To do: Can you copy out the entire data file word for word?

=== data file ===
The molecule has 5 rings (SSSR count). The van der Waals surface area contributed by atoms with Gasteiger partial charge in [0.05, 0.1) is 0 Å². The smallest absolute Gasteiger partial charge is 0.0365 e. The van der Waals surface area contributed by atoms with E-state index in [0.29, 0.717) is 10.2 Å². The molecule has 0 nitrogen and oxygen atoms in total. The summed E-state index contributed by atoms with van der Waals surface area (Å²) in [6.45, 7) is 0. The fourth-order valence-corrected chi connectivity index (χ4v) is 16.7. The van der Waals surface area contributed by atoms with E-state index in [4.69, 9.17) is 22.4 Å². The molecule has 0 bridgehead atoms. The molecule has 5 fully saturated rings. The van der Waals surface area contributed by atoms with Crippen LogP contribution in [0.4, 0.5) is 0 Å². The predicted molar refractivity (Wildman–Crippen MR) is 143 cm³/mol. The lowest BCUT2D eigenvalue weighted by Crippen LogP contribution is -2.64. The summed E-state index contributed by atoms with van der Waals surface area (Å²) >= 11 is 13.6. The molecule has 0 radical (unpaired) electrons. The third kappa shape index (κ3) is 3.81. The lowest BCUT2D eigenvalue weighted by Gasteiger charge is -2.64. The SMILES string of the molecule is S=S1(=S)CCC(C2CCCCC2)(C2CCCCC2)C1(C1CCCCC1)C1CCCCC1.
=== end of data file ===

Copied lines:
The molecule has 5 rings (SSSR count). The van der Waals surface area contributed by atoms with Gasteiger partial charge in [0.05, 0.1) is 0 Å². The smallest absolute Gasteiger partial charge is 0.0365 e. The van der Waals surface area contributed by atoms with E-state index in [0.29, 0.717) is 10.2 Å². The molecule has 0 nitrogen and oxygen atoms in total. The summed E-state index contributed by atoms with van der Waals surface area (Å²) in [6.45, 7) is 0. The fourth-order valence-corrected chi connectivity index (χ4v) is 16.7. The van der Waals surface area contributed by atoms with E-state index in [4.69, 9.17) is 22.4 Å². The molecule has 0 bridgehead atoms. The molecule has 5 fully saturated rings. The van der Waals surface area contributed by atoms with Crippen LogP contribution in [0.4, 0.5) is 0 Å². The predicted molar refractivity (Wildman–Crippen MR) is 143 cm³/mol. The lowest BCUT2D eigenvalue weighted by Crippen LogP contribution is -2.64. The summed E-state index contributed by atoms with van der Waals surface area (Å²) >= 11 is 13.6. The molecule has 0 radical (unpaired) electrons. The third kappa shape index (κ3) is 3.81. The lowest BCUT2D eigenvalue weighted by Gasteiger charge is -2.64. The SMILES string of the molecule is S=S1(=S)CCC(C2CCCCC2)(C2CCCCC2)C1(C1CCCCC1)C1CCCCC1.